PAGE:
Steven Wade Veatch, Western Interior Paleontological Society
Beth Simmons, Western Interior Paleontological Society
John Harrington, Colorado Springs Mineralogical Society (Fossil Group)
During the Mississippian Period, between 360 and 320 million years ago, Colorado was under a broad ocean. As the uplift of the Ancestral Rockies began at the end of the Mississippian Period, the ocean began to withdraw in episodic phases. The Glen Eyrie Formation formed during the transitional time between the Mississippian and the Pennsylvanian Period. In this rock formation, consisting of shales, sandstones, and limestones, are fossils of the marine plants and animals that thrived in this shallow, retreating sea. The Fountain Formation, an arkosic (rich in feldspar) mixture of rocks, sands, and shales overlies the Glen Eyrie Formation (Taylor, 1999).
Sea urchins have a hard calcareous outer skeleton shell known as a test. Narrow ambulacral plates lie along the grooves of the shell where the tube feet emerge. Broad interambulacral plates hold spines (Case, 1982). Sea urchins use their spines, like a porcupine uses quills, to discourage predators. The spines are also used for locomotion, camouflage, and for catching drifting algae to eat. An elaborate hydraulic system provides the power for feeding and motion in this group. Seawater is the hydraulic fluid.
|Figure 1. Aerial view of the Glen Eyrie castle in Queens Canyon. General William Palmer, founder of Colorado Springs, built Glen Eyrie an English Tudor–style castle in 1904. Aerial photo by S.W. Veatch|
Recently Echinoderm fragments were found weathering out of a shale bed in the Glen Eyrie Formation just west of Garden of the Gods. These fragments not only included crinoids but also echinoids identified as Archaeocidaris dininnii (Chronic and Williams, 1978). Archaeocidaris was first described in 1841 by Louis Agassiz (Shrimer and Shrock, 1972). Agassiz later formulated the theory of a great Ice Age.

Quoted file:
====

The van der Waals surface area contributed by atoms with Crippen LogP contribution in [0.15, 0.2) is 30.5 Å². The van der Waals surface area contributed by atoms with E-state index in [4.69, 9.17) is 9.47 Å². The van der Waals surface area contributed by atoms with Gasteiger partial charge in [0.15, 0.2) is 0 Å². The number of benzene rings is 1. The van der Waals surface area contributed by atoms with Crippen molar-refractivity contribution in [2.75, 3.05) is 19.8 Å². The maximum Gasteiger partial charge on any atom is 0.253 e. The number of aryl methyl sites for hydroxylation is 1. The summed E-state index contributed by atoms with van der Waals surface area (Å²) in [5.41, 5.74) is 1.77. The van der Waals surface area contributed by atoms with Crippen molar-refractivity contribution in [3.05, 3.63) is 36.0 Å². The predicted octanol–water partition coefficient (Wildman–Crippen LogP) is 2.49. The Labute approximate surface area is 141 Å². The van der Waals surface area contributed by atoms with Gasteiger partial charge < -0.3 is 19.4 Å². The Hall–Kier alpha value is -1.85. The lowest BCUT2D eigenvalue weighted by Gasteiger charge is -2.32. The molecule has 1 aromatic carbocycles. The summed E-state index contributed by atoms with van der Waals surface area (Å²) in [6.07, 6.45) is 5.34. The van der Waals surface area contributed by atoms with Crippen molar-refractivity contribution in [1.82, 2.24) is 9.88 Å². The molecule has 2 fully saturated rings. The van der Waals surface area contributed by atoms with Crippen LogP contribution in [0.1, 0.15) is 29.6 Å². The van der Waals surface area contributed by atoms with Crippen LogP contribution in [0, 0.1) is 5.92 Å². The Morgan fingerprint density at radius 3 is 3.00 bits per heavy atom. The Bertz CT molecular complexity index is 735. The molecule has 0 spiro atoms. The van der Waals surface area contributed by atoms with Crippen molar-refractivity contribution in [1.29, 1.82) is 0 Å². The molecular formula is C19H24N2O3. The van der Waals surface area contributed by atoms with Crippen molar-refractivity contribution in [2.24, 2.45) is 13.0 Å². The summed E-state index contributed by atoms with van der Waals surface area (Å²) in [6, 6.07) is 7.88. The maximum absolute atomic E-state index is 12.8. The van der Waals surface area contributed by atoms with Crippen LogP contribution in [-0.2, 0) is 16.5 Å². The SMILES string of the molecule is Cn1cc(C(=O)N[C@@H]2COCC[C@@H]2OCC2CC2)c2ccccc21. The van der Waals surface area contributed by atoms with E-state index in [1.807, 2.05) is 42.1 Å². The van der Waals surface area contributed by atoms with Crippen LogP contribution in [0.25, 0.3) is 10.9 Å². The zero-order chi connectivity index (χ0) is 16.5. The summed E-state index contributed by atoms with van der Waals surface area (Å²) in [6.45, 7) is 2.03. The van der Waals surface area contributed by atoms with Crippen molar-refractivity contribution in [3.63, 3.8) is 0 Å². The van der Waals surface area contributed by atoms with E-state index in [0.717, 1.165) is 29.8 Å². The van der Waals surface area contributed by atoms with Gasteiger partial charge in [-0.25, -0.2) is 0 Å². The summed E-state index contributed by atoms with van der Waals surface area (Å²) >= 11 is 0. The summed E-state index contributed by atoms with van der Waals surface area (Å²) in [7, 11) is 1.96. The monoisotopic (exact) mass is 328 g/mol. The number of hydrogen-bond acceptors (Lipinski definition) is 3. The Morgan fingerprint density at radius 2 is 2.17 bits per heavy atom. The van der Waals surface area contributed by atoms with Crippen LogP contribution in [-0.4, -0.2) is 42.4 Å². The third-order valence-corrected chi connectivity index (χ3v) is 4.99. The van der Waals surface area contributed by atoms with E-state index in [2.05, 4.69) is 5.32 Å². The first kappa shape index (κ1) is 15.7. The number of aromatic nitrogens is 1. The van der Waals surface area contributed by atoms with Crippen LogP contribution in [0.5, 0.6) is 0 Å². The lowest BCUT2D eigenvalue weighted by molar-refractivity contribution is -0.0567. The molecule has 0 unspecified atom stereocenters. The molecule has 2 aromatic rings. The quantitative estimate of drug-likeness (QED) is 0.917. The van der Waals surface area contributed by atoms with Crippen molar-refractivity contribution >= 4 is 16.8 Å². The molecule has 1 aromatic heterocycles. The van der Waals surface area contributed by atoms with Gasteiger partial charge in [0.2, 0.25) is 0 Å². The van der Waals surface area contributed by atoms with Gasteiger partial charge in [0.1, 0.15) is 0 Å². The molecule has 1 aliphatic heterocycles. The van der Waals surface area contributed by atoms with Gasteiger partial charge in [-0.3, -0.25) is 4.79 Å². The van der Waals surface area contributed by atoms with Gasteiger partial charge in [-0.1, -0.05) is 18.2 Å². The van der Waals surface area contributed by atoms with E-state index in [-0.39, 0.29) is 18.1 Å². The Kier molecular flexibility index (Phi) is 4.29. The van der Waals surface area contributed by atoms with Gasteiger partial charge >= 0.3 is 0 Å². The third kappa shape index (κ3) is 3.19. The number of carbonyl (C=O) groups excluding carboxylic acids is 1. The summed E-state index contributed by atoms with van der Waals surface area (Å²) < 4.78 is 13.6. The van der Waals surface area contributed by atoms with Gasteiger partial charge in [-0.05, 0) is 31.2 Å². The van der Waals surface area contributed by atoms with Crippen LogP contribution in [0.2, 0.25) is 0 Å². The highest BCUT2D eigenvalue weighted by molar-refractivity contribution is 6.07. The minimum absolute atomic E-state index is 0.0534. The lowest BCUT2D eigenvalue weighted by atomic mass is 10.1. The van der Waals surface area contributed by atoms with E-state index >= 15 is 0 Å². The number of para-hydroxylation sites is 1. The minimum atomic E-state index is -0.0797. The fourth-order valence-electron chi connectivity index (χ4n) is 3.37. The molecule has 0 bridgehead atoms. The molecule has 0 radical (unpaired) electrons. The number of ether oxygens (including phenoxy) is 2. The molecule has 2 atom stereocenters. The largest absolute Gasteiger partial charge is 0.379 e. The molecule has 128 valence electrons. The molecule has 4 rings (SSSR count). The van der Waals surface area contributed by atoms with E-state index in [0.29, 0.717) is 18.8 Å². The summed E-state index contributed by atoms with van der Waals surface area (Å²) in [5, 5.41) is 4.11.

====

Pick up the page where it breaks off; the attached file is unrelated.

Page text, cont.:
Archaeocidaris usually occur in large groups, and when the first one was found at this fossil site, the search was on in the area for more. Dozens of additional specimens soon emerged from the shales. Because of a favorable local environment that included plenty of food and protection from waves and currents, these animals banded together. Like modern sea urchins, living in groups improves spawning and provided some measure of protection.
The second double column, the interambulacrum, alternates with the ambulacra. Archaeocidaris had a distinctive arrangement of four columns of plates in each interambulacrum. Moveable spines were joined onto a single large tubercle on each interambulacral plate (Figure 3). Skin and cord-like muscle, covering the test, moved and rotated the spines in almost any direction around the tubercle. The barbed Archaeocidaris spines apparently provided protection from predators and allowed locomotion.
Modern sea urchins have pedicellariae, modified spines with pincers used to prevent small organisms from attacking or settling on the test and to catch food (Parker and Kalvaas, 1992; Kato and Schroeter, 1985). It is probable that Archaeocidaris had pedicellariae, but pedicellariae are fragile and do not ordinarily fossilize.
While their mouth was located on the underside of their body, wastes were excreted through the anus at the top of the animal. The small size of this opening reflected the little amount of excreta produced. A circle of plates called the apical system surrounded the anus, or periproct. The geometry and orientation of plates within the apical system are used by paleontologists in the classification scheme (Orr, pers. comm.). When the periproct is enclosed within the apical system, sea urchins are termed regular. Sea urchins that have a periproct outside the apical system are known as irregular and have a bilateral symmetry.
- Phylum: Echinodermata
- Subphylum: Echinozoa
- Class: Echinoidea
- Order: Cidaroida
- Genus: Archaeocidaris
- Species: dininnii
We thank Dr. William Orr for his helpful and constructive review of the original manuscript. We are grateful for the field studies made possible by the Colorado Springs Mineralogical Society (Fossil Group).
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